Elton John Opens Up About His Sobriety: ‘I Survived a Lot of Things’ (EXCLUSIVE)

Elton John has all the fame, fortune and awards any artist could wish for. Even so, he still has times when his self-esteem wavers.

“I think every artist does [have self-doubt],” the singer told Variety during an exclusive one-on-one interview Thursday at the Cannes Film Festival. “Every creative artist does have doubt and has moments of, ‘Am I doing the right thing? Am I good enough?’ And that’s what turns us into monsters as well because I think you become unreasonable and of course the chemical substances and the alcohol doesn’t help anything, and you lose touch with reality.”

John certainly knows that. As “Rocketman” so intimately details, the first half of his career led to multiple addictions — drug, sex and shopping — as well as bulimia and anger management issues. “The life I was leading, flying on the Starship [his legendary private plane], living in beautiful houses, buying things left, right and center — it was not a normal life, not the sort of life I came from anyway,” he said. “I lost complete touch with that. I vowed when I did change my life that that would never happen again.”

The 72-year-old John did change his life — he’s been sober for almost 30 years.

There were moments, however, when he thought he wouldn’t survive. “There were times I was having chest pains or staying up for three days at a time,” he recalled. “I used to have spasms and be found on the floor and they’d put me back to bed and half an hour later I’d be doing the same. It’s crazy.”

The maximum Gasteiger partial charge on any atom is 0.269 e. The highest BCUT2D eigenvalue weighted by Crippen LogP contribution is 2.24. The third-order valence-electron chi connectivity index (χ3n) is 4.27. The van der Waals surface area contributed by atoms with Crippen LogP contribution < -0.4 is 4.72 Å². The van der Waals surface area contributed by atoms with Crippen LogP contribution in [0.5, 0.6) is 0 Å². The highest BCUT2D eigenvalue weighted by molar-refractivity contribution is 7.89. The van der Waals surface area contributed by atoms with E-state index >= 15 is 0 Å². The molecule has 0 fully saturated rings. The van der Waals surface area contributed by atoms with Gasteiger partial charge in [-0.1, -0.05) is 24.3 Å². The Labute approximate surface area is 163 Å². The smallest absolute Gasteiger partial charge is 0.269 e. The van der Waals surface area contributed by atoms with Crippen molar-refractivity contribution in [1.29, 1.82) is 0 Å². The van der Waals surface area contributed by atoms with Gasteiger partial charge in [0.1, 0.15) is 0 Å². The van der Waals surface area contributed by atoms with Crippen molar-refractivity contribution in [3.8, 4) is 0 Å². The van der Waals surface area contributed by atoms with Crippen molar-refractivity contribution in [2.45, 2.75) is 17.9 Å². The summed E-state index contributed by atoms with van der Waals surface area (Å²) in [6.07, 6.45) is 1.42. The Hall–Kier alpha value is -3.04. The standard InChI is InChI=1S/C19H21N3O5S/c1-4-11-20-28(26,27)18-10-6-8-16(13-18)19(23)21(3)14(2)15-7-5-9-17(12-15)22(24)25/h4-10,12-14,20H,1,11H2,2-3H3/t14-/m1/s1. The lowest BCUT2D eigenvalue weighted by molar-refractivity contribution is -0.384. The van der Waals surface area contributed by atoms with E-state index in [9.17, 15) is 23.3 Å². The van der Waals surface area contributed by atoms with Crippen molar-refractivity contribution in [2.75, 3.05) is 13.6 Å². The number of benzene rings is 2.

He’s now happily married to David Furnish (they’ve been together for 26 years), and they have two sons: Zachary Jackson Levon, 8, and Elijah Joseph Daniel, 6. He’s getting ready to retire from touring in about two years. “Rocketman,” in theaters on May 31, will be followed by the release of his memoir in October.

“I am a survivor,” John said. “I’ve survived a lot of things. Life is full of pitfalls, even when you’re sober. I can deal with them now because I don’t have to run away and hide.”

He’s also learned to communicate. “What I couldn’t do when I was an addict was communicate, except when I was on cocaine I thought I could but I talked rubbish,” John said, laughing. “I have a confrontation problem which I don’t have any more because I learned if you don’t communicate and you don’t talk about things then you’re never going to find a solution.”

As the movie also makes perfectly clear, John’s relationship with his parents was far from healthy. His father left when he was just a child after finding out his mother was having an affair. “I’ve come to understand — as you get older you understand — the circumstances they went through,” he said. “I’m not angry or bitter about that whatsoever, but it did leave a scar and that scar took a long time to heal — and maybe it will never heal totally.”

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